Don’t Hate Me Because I’m Beautiful, Hate Me Because You Think I’m A Murderess: James M. Cain’s ‘The Cocktail Waitress’ Reviewed

You’ve probably heard of James M. Cain, even if you haven’t. At any rate, you can probably visualize a 1930s-40s private detective—a black and white image of a chain-smoking, fedora-wearing, wisecracker striped by the shadow of some thick window blinds. It’s probably Humphrey Bogart. That’s the image that people get when they think of classic noir. And Cain was one of the “Big Three” of noir. He was the Aristotle to Dashiell Hammett’s Socrates and Raymond Chandler’s Plato. With Hammet, we got Sam Spade (most notably in The Maltese Falcon), a private dick who’s best described as world-weary. Chandler gave us Philip Marlowe (The Big Sleep), the romantic poet of the streets who prowled with a judgmental yet sympathetic eye. Cain went further, telling the stories of the morally complex low-lives who Spade and Marlowe thumbed their noses at. From Cain, we get women desperate to escape loveless marriages, men down on their luck and pushed to their limits by economic circumstances, and a kind of complex version of right and wrong that America simply wasn’t ready for in the 1940s. Cain’s books are crime novels because they don’t fit in Ward Cleaverland. Published today, they might just be considered “novels.”

Cain’s three masterpieces are The Postman Always Rings Twice, Mildred Pierce, and Double Indemnity—all excellent books that have been made into excellent films. There’s love, lust, murder, feminism, unsympathetic legal systems, and more than a few money issues. These themes still ring true today—if you want to know who the 47% are, read Cain. Now, a new novel—The Cocktail Waitress—has gotten the Tupac treatment.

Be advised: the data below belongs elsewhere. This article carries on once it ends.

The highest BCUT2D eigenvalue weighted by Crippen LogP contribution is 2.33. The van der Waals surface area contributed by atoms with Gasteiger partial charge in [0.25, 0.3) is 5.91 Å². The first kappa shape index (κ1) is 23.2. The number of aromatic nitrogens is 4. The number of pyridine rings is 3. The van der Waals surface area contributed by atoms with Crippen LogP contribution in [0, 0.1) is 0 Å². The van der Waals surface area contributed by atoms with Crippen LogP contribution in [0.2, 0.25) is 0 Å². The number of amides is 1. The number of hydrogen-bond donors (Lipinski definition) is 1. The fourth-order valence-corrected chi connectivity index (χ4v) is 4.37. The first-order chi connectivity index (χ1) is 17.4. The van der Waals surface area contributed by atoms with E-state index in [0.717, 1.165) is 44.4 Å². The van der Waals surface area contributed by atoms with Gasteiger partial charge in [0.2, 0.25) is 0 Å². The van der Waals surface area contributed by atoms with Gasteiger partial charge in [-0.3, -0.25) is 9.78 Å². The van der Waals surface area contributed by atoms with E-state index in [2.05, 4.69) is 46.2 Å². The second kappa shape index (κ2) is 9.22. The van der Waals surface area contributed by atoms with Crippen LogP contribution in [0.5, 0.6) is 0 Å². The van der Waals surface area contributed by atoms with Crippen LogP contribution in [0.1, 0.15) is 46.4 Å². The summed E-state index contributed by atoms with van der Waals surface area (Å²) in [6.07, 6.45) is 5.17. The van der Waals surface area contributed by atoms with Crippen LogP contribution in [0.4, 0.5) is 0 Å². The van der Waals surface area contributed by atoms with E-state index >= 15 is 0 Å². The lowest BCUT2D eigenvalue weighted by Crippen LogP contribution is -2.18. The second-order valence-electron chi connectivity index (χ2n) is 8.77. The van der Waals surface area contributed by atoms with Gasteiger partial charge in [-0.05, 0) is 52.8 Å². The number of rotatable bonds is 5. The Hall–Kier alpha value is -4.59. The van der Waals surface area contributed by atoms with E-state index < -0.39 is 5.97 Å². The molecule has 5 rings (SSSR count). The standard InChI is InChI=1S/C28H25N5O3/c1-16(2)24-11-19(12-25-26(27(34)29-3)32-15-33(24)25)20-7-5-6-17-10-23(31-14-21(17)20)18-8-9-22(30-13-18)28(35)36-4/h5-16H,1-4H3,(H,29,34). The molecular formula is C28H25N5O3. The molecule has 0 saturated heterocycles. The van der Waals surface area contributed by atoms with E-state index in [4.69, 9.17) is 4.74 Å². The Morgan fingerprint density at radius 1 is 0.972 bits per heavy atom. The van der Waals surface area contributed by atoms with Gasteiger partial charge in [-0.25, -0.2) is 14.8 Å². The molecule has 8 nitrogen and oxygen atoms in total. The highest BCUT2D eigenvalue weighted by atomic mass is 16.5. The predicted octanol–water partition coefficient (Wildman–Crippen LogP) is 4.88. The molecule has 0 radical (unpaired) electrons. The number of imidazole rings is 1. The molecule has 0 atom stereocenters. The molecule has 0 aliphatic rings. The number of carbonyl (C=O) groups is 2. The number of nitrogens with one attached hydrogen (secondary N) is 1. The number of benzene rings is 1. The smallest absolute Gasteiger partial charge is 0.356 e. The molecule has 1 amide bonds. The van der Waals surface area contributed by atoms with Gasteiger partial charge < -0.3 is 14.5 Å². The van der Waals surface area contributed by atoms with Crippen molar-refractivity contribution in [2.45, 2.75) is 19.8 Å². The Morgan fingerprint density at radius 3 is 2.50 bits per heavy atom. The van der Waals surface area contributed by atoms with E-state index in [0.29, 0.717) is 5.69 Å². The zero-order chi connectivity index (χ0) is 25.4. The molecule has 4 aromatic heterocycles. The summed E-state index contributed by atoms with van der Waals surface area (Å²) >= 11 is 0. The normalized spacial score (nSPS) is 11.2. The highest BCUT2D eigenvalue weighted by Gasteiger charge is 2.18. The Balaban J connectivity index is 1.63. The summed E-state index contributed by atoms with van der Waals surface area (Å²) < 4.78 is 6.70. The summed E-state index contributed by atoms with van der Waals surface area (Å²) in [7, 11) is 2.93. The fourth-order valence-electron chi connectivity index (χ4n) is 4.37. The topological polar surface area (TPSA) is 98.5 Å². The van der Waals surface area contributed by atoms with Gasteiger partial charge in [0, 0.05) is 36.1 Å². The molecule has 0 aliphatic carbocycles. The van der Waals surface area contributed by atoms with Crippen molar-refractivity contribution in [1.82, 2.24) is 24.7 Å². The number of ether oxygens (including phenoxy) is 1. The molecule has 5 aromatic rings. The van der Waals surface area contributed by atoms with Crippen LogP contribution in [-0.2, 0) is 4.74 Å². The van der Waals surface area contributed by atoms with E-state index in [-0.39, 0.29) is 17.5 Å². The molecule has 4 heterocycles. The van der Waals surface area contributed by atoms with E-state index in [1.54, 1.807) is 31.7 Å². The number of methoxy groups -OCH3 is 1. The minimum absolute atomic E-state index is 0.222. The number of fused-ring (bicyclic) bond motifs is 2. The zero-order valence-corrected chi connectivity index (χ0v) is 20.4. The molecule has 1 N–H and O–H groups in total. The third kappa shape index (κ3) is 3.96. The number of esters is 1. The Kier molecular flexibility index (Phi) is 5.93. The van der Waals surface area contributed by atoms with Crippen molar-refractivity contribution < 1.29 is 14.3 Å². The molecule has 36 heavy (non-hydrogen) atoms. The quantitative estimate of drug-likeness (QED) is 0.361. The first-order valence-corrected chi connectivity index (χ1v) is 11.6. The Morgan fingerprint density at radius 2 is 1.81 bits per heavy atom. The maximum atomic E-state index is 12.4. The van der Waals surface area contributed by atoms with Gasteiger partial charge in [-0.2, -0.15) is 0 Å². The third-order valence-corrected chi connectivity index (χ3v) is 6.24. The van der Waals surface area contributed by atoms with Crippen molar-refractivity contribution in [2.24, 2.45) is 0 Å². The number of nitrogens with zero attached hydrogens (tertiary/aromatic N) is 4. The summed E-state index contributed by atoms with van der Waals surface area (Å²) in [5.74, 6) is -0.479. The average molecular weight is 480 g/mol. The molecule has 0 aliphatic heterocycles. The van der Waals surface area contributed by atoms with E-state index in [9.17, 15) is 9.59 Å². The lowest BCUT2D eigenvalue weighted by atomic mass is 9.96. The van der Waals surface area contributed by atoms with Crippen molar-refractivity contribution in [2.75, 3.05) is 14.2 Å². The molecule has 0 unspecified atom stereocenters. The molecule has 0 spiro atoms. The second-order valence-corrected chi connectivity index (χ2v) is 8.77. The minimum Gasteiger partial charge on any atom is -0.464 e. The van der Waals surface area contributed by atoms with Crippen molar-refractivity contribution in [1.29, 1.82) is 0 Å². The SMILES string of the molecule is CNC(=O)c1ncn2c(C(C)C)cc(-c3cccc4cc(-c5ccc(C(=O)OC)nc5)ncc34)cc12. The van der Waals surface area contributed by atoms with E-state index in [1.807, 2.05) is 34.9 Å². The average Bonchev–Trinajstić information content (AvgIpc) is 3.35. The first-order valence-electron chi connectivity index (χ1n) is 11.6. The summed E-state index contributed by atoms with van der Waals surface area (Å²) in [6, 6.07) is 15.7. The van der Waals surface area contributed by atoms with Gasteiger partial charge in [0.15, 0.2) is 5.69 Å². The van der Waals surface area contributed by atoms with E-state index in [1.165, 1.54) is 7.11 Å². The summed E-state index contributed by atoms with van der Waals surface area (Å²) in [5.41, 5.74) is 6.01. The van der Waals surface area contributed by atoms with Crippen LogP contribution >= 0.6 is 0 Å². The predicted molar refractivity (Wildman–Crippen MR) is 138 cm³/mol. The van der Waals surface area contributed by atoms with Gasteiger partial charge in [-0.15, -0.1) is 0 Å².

With The Cocktail Waitress, we see many of the same things from earlier Cain novels. We also see a hint of Nobokov: Our narrator, Joan, is telling her story as a confession, and we’re not sure how much we can trust her narration. Her first marriage was a shotgun wedding to an abusive drunkard who is dead from the beginning: He got drunk, slapped his son around, fought with Joan, then drove into a brick wall. Joan’s vengeful sister-in-law gains custody of her son, and Joan is determined to get him back at all costs. She takes up a job as a waitress in a bar, making tips off of guys looking down her blouse (no, seriously, this is discussed at length. Based on the text, Joan has the body of Scarlet Johannsen, if not bustier). Soon, she meets two men, Tom and Walter.

Tom is straight out of Fitzgerald: wealthy without any money, handsome, and a drunkard. Walter is your basic wealthy old man: he orders one club soda every evening and leaves Joan $20 tips (again: boobs), but he has angina, so a “normal marriage” is out of the question. This being the 20th century, Joan needs to find a husband. She’s attracted to Tom, but he’s a louse. She likes Walter, but he’s old, and ew.